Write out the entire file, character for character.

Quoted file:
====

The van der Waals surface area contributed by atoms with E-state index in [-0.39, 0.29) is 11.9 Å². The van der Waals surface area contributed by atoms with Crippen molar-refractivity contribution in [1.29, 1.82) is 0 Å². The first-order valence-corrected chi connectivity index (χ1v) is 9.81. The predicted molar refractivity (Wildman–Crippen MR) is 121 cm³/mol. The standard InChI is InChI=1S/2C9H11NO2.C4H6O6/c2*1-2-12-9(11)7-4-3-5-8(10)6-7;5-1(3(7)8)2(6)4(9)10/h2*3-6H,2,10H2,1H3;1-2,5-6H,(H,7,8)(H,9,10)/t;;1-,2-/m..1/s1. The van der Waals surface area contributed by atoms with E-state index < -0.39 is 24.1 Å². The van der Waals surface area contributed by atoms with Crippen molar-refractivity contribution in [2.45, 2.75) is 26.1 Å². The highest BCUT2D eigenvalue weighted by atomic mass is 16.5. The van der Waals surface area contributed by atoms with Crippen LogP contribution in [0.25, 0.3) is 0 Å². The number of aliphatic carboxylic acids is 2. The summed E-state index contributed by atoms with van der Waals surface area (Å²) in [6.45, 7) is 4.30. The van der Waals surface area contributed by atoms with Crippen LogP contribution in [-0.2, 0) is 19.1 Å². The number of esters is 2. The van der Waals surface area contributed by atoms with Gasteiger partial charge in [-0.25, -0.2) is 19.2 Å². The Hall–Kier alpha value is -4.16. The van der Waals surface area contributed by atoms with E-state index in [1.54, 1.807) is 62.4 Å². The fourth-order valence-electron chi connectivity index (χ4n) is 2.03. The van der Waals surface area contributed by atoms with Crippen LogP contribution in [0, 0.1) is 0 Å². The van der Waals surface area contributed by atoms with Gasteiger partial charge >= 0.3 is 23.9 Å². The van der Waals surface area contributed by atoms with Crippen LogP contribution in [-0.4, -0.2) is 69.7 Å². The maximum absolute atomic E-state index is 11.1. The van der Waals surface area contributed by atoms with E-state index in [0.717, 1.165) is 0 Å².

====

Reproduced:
The van der Waals surface area contributed by atoms with E-state index in [-0.39, 0.29) is 11.9 Å². The van der Waals surface area contributed by atoms with Crippen molar-refractivity contribution in [1.29, 1.82) is 0 Å². The first-order valence-corrected chi connectivity index (χ1v) is 9.81. The predicted molar refractivity (Wildman–Crippen MR) is 121 cm³/mol. The standard InChI is InChI=1S/2C9H11NO2.C4H6O6/c2*1-2-12-9(11)7-4-3-5-8(10)6-7;5-1(3(7)8)2(6)4(9)10/h2*3-6H,2,10H2,1H3;1-2,5-6H,(H,7,8)(H,9,10)/t;;1-,2-/m..1/s1. The van der Waals surface area contributed by atoms with E-state index < -0.39 is 24.1 Å². The van der Waals surface area contributed by atoms with Crippen molar-refractivity contribution in [2.45, 2.75) is 26.1 Å². The highest BCUT2D eigenvalue weighted by atomic mass is 16.5. The van der Waals surface area contributed by atoms with Crippen LogP contribution in [0.25, 0.3) is 0 Å². The number of aliphatic carboxylic acids is 2. The summed E-state index contributed by atoms with van der Waals surface area (Å²) in [6.45, 7) is 4.30. The van der Waals surface area contributed by atoms with Crippen LogP contribution in [-0.2, 0) is 19.1 Å². The number of esters is 2. The van der Waals surface area contributed by atoms with Gasteiger partial charge in [-0.25, -0.2) is 19.2 Å². The Hall–Kier alpha value is -4.16. The van der Waals surface area contributed by atoms with E-state index in [1.54, 1.807) is 62.4 Å². The fourth-order valence-electron chi connectivity index (χ4n) is 2.03. The van der Waals surface area contributed by atoms with Crippen LogP contribution in [0, 0.1) is 0 Å². The van der Waals surface area contributed by atoms with Gasteiger partial charge >= 0.3 is 23.9 Å². The van der Waals surface area contributed by atoms with Crippen LogP contribution in [-0.4, -0.2) is 69.7 Å². The maximum absolute atomic E-state index is 11.1. The van der Waals surface area contributed by atoms with E-state index in [0.717, 1.165) is 0 Å².